A new medical practice is coming to Bozeman next month. Bozeman Primary Care will use a direct primary care model. The model gives members unlimited office visits and access to providers via text, email and phone. Members can also access primary and preventative care without having insurance as the program is designed for people who have no insurance or a high-deductible plan, said Dr. Terry Edwards. The practice will accept all private insurance as well, he said. Services offered include urgent care visits, basic mental health, wellness exams and routine care, lab work and minor procedures, said Melissa Blixt, nurse practitioner and co-owner of Bozeman Primary Care with Edwards. [Bozeman Daily Chronicle]

Montana high school girls encouraged to learn cybersecurity skills to bridge employment gap

The demand for lucrative cybersecurity jobs is rising rapidly, but experts in the field say they’re having a hard time finding people to fill them. There’s also a severe lack of women in cybersecurity. Data from 2017 shows women make up just 11 percent of the workforce. In Montana, there’s a push to bridge that gap by attracting more women to the field, starting with girls in high school. This is the first year Montana is participating in Girls Go CyberStart. The national initiative is a free educational program to encourage girls to learn critical thinking and problem solving skills, using an online game. It also offers the opportunity for at least ten high school girls in Montana to win scholarships. [KXLH]

Sibanye-Stillwater Mines quietly making an enormous economic boon statewide

It’s no secret that the Sibanye-Stillwater Mines (hiring) in Nye and East Boulder — tucked away in the scenic foothills of the Beartooth Mountain front — are financially important to Stillwater and Sweet Grass counties. But, as it turns out, the company is important to the entire state as well — economically speaking. According to an independent study conducted by the Bureau of Business and Economic Research at the University of Montana, when factoring in all the direct and related Montana jobs created by Sibanye-Stillwater’s presence, plus tax payments, the mine’s financial impact on the state includes bringing in nearly 6,000 Montana jobs (such as government, retail trade, professional technical services, transportation, hotels and food, healthcare, etc); $500.9 million in personal income; $94.7 million in selected tax revenues; $1,556 million in output; and a population increase of 10,724 people. And the financial impacts identified in the study don’t count the actual economic value of the production of palladium, platinum and other precious metals. The study also does not factor in elements such as cleaner air from reduced emissions of vehicles made possible with catalytic convertors, which are produced with the mine’s product. [Stillwater County News]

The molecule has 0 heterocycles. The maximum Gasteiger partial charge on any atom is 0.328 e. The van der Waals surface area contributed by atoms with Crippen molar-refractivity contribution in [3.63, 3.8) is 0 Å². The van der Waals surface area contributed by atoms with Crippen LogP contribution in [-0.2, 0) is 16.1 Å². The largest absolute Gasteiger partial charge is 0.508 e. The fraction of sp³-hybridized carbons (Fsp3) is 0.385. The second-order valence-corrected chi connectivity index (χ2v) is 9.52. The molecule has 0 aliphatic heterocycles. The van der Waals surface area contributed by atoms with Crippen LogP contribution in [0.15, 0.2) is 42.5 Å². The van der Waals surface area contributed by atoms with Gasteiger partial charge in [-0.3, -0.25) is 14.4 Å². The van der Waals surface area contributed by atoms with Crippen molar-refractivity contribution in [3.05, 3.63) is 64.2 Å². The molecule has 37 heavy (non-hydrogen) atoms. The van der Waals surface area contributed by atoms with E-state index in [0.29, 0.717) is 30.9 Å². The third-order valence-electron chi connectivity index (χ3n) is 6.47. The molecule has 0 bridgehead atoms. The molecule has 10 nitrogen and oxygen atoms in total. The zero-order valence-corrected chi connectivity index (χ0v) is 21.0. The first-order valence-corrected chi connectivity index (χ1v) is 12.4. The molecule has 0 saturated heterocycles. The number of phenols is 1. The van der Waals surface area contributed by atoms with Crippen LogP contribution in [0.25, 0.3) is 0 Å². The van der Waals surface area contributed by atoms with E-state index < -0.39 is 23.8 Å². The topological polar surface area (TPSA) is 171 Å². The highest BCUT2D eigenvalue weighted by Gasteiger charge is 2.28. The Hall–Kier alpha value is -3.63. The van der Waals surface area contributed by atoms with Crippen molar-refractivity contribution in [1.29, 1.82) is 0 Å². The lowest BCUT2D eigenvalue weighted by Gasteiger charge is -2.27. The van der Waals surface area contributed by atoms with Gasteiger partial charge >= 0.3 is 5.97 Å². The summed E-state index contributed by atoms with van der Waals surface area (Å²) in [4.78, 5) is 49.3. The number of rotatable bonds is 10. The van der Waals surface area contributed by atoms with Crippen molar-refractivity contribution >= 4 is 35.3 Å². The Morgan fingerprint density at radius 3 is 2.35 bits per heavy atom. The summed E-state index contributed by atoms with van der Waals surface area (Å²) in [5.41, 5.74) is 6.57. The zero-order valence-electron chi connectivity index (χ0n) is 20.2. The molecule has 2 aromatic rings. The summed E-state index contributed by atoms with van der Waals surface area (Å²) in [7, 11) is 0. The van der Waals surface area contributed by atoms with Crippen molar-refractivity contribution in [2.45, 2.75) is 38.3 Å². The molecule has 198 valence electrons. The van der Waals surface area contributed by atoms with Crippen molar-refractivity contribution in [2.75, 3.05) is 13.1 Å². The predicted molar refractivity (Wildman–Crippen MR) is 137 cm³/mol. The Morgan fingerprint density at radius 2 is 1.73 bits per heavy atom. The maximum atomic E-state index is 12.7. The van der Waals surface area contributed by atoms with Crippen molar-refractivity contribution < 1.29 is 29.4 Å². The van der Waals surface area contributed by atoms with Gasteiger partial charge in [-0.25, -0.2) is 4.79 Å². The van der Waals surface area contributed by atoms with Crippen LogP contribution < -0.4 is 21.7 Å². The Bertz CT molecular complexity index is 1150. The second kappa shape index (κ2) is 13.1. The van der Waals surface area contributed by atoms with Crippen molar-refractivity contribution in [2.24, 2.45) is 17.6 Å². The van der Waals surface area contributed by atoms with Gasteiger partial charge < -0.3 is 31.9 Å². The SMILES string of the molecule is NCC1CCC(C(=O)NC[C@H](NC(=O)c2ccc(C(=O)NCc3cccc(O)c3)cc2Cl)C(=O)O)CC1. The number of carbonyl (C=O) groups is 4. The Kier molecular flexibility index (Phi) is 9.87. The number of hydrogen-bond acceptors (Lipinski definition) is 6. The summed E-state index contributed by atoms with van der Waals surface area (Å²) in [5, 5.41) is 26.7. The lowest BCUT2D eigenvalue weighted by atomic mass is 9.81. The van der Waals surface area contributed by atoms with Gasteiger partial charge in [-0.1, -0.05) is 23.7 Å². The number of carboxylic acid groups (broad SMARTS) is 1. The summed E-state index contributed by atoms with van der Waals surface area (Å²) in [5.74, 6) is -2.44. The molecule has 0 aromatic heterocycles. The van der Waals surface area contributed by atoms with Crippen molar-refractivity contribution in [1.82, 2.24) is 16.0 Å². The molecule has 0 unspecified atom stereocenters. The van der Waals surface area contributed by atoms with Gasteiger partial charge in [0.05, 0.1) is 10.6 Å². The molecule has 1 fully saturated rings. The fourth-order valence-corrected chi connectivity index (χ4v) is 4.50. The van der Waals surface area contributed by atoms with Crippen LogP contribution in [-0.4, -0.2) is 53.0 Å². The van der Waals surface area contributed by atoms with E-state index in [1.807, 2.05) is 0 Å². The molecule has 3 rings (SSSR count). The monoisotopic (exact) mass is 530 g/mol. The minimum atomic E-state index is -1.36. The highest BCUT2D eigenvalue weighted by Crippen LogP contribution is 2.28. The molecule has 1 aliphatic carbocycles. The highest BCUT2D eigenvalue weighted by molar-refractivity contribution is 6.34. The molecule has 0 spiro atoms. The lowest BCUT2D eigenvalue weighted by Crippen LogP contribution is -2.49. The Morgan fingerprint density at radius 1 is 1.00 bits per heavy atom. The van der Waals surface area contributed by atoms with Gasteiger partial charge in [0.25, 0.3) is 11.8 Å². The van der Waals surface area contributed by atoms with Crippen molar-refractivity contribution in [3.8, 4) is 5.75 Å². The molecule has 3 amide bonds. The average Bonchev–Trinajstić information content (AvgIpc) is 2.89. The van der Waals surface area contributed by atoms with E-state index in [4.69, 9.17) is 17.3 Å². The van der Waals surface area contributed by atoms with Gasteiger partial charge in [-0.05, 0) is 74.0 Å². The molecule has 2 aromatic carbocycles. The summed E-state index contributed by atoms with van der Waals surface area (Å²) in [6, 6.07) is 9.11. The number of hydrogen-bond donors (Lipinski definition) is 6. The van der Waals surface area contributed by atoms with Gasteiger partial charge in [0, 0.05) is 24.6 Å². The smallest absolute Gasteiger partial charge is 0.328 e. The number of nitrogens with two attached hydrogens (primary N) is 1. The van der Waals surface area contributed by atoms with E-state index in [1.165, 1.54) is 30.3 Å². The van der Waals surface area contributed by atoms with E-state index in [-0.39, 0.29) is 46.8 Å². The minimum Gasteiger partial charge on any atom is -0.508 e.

Commissioner Hollenbaugh announces $150,000 in apprenticeship grants to assist businesses and educators in creating new apprenticeship programs

Commissioner of the Montana Department of Labor and Industry, Galen Hollenbaugh,  announced this week that the Montana Registered Apprenticeship Program will award more than $150,000 in grants to assist businesses and educators in creating new apprenticeship programs across the state. “We are thrilled to offer these apprenticeship grants to our partners who know creating good Montana jobs and developing an educated and well-trained workforce is critical to maintaining a strong economy in Montana,” Commissioner Hollenbaugh said. “We will continue to pursue innovative ways to ensure businesses remain competitive and workers are prepared for in-demand jobs.” A total of $151,530 will be awarded to employers, industry associations, colleges, or other workforce groups. Existing employer sponsors seeking to add a new occupation to their program will also be eligible. The maximum award is $4,500 and will be awarded on a first come first serve basis until the funds are exhausted. Funds can be used to offset some of the initial program costs incurred by sponsors such as tuition for related instruction or the purchase of new training materials. [Montana Department of Labor and Industry]